3. ^ a b c d e f g h i j k l m John L. Beven II; Christopher W. Landsea (October 27, 2015). Hurricane Carlos (PDF) (Report). Tropical Cyclone Report. Miami, Florida: National Hurricane Center. Retrieved May 21, 2017. 
  4. ^ Richard J. Pasch; David A. Zelinsky (June 11, 2015). "Tropical Storm Carlos Discussion Number 5". Miami, Florida: National Hurricane Center. Retrieved June 16, 2015. 
  5. ^ Jack L. Beven II (June 12, 2015). "Tropical Storm Carlos Discussion Number 10". Miami, Florida: National Hurricane Center. Retrieved June 16, 2015. 
  6. ^ Eric S. Blake (June 13, 2015). "Hurricane Carlos Discussion Number 13". Miami, Florida: National Hurricane Center. Retrieved June 16, 2015. 
  7. ^ Eric S. Blake (June 14, 2015). "Hurricane Carlos Discussion Number 15". Miami, Florida: National Hurricane Center. Retrieved June 16, 2015. 
  8. ^ Dave P. Roberts (June 15, 2015). "Tropical Storm Carlos Discussion Number 19". Miami, Florida: National Hurricane Center. Retrieved June 16, 2015. 
  9. ^ Stacy R. Stewart (June 15, 2015). "Tropical Storm Carlos Discussion Number 20". Miami, Florida: National Hurricane Center. Retrieved June 16, 2015. 
  10. ^ Stacy R. Stewart (June 15, 2015). "Hurricane Carlos Discussion Number 21". Miami, Florida: National Hurricane Center. Retrieved June 16, 2015. 
  11. ^ Stacy R. Stewart (June 15, 2015). "Hurricane Carlos Intermediate Advisory Number 20A". Miami, Florida: National Hurricane Center. Retrieved June 15, 2015. 
  12. ^ Dave P. Roberts (June 16, 2015). "Hurricane Carlos Discussion Number 23". Miami, Florida: National Hurricane Center. Retrieved June 16, 2015. 
  13. ^ Robbie J. Berg (June 16, 2015). "Hurricane Carlos Discussion Number 25". Miami, Florida: National Hurricane Center. Retrieved June 17, 2015. 
  14. ^ Dave P. Roberts (June 17, 2015). "Tropical Storm Carlos Discussion Number 27". Miami, Florida: National Hurricane Center. Retrieved June 21, 2015. 
  15. ^ Stacy R. Stewart (June 17, 2015). "Tropical Depression Carlos Intermediate Advisory Number 28a". Miami, Florida: National Hurricane Center. Retrieved June 21, 2015. 
  16. ^ Stacy R. Stewart (June 17, 2015). "Post-Tropical Cyclone Carlos Discussion Number 29". Miami, Florida: National Hurricane Center. Retrieved June 21, 2015. 
  17. ^ "Suspenden clases 5 municipios de Guerrero por depresión tropical". El Universal (in Spanish). June 10, 2015. Retrieved June 14, 2015. 
  18. ^ "Tropical Storm Carlos hits at Acapulco with high winds, surf". NewsOK. June 14, 2014. Retrieved June 14, 2014. 
  19. ^ "Cierran Acapulco y Zihuatanejo a la navegación". El Universal (in Spanish). June 13, 2015. Retrieved June 14, 2015.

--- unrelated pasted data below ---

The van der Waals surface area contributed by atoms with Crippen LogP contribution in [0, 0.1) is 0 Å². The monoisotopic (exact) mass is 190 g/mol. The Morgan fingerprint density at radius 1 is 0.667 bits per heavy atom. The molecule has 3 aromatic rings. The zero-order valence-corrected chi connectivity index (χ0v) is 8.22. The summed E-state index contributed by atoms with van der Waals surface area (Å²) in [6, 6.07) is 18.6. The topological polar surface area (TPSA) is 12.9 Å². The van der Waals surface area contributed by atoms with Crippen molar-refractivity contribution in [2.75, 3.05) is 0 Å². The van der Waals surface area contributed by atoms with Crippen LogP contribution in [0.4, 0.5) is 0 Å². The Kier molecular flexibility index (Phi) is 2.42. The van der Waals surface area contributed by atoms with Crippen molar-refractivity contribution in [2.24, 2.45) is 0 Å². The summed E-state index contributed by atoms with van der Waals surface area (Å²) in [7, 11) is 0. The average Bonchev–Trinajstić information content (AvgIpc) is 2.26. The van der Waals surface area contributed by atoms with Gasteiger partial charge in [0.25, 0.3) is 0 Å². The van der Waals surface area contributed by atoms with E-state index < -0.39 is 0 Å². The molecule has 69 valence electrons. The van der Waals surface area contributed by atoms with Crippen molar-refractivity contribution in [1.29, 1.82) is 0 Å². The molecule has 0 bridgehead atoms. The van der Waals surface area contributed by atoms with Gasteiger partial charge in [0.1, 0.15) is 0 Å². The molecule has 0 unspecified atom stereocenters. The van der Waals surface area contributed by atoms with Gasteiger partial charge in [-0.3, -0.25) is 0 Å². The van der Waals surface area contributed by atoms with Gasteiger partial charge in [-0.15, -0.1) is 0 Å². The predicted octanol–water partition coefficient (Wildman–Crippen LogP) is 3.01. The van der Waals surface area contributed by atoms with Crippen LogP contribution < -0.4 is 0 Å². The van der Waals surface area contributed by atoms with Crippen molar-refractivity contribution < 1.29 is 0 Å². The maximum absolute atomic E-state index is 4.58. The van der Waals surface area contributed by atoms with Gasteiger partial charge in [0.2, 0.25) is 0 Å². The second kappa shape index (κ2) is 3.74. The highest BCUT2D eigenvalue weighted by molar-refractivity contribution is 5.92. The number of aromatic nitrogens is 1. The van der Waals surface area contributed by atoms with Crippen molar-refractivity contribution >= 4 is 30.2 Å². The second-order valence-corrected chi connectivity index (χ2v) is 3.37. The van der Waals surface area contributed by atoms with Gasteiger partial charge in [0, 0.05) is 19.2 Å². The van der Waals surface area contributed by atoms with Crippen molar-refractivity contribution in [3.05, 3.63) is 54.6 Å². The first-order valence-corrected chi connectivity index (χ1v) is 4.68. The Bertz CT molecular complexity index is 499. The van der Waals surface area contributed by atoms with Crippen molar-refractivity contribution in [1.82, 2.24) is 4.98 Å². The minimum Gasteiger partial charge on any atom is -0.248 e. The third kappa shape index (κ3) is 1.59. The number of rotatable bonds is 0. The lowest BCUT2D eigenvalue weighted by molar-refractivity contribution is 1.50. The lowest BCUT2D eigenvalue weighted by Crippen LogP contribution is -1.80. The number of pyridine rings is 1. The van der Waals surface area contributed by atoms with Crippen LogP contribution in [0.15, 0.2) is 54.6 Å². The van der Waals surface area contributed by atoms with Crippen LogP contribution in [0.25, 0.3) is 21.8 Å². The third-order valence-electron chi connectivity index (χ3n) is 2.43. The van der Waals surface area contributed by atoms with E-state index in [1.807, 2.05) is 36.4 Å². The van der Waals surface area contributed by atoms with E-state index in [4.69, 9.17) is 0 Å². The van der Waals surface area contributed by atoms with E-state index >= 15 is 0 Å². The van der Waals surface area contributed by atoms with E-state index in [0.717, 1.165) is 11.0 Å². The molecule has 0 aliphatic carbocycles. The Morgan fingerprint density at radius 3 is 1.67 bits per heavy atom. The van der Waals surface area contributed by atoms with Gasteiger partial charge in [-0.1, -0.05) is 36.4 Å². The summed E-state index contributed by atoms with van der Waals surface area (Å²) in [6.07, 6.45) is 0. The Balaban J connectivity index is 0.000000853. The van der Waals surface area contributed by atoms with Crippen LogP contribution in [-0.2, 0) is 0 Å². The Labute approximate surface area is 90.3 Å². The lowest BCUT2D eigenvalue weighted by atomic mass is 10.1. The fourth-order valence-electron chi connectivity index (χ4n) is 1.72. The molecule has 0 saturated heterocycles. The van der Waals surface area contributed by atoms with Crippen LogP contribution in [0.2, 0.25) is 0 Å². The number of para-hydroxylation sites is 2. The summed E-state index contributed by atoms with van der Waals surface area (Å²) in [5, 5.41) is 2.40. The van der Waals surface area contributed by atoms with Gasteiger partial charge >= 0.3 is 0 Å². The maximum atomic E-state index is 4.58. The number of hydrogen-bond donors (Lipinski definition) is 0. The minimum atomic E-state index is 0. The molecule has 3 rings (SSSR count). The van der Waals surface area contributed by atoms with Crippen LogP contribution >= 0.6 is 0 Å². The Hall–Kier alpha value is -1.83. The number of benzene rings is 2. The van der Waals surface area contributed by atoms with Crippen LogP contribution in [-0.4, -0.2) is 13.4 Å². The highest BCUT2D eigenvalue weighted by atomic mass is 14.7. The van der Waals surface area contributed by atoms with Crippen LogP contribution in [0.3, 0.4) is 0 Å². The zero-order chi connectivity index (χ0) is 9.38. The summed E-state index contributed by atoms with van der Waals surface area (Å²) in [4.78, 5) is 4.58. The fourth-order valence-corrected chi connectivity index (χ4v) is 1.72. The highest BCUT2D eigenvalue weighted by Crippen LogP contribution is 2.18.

20. ^ a b "Carlos afecta servicio eléctrico en Acapulco". El Universal (in Spanish). June 14, 2015. Retrieved June 14, 2015. 
  21. ^ a b c "Elevan a naranja la alerta por Carlos". El Universal (in Spanish). June 13, 2015. Retrieved June 14, 2015. 
  22. ^ "Se amplía alerta naranja en Guerrero por Carlos". El Universal (in Spanish). June 15, 2015. Retrieved June 15, 2015. 
  23. ^ "Mantienen alerta en 10 estados por huracán "Carlos"". El Universal (in Spanish). June 16, 2015. Retrieved May 21, 2017. 
  24. ^ "Suspenden clases en 6 municipios de Jalisco por Carlos". El Universal (in Spanish). June 16, 2015. Retrieved May 21, 2017. 
  25. ^ "Se Registran, Hasta El Momento, Daños Menores Por 'Carlos' En Guerrero" (in Spanish). Acapulco, Guerrero: Bajo Palabra. June 12, 2015. Retrieved June 12, 2015. 
  26. ^ "Tropical Storm Carlos hits at Acapulco with high winds, surf" (in Spanish). Mercury News. Associated Press. June 14, 2015. Retrieved June 14, 2015. 
  27. ^ a b "Huracán Carlos deja un muerto y daños a su paso por México". El Universal (in Spanish). June 14, 2014. Retrieved June 14, 2015. 
  28. ^ Héctor Briseño (June 21, 2015). "Dueños de lanchas dañadas por 'Carlos' en Guerrero, sin recursos para repararlas" (in Spanish). Acapulco, Mexico: La Jordana. Retrieved June 22, 2015. 
  29. ^ "Tormenta causada por huracán Carlos hundió yate de Jorge Kahwagi en Acapulco". SPDnoticias.com (in Spanish). Mexico City. June 18, 2015. Retrieved May 21, 2017. 
  30. ^ "Enramaderos de Lázaro Cárdenas, señalan cuantiosas pérdidas económicas por Carlos" (in Spanish). Lázaro Cárdenas, Michoacán: MiMorelia. June 18, 2015. Archived from the original on June 22, 2015. Retrieved June 22, 2015. 
  31. ^ "Mantienen alerta en 10 estados por huracán "Carlos"". El Universal (in Spanish). June 16, 2015. Retrieved May 21, 2017.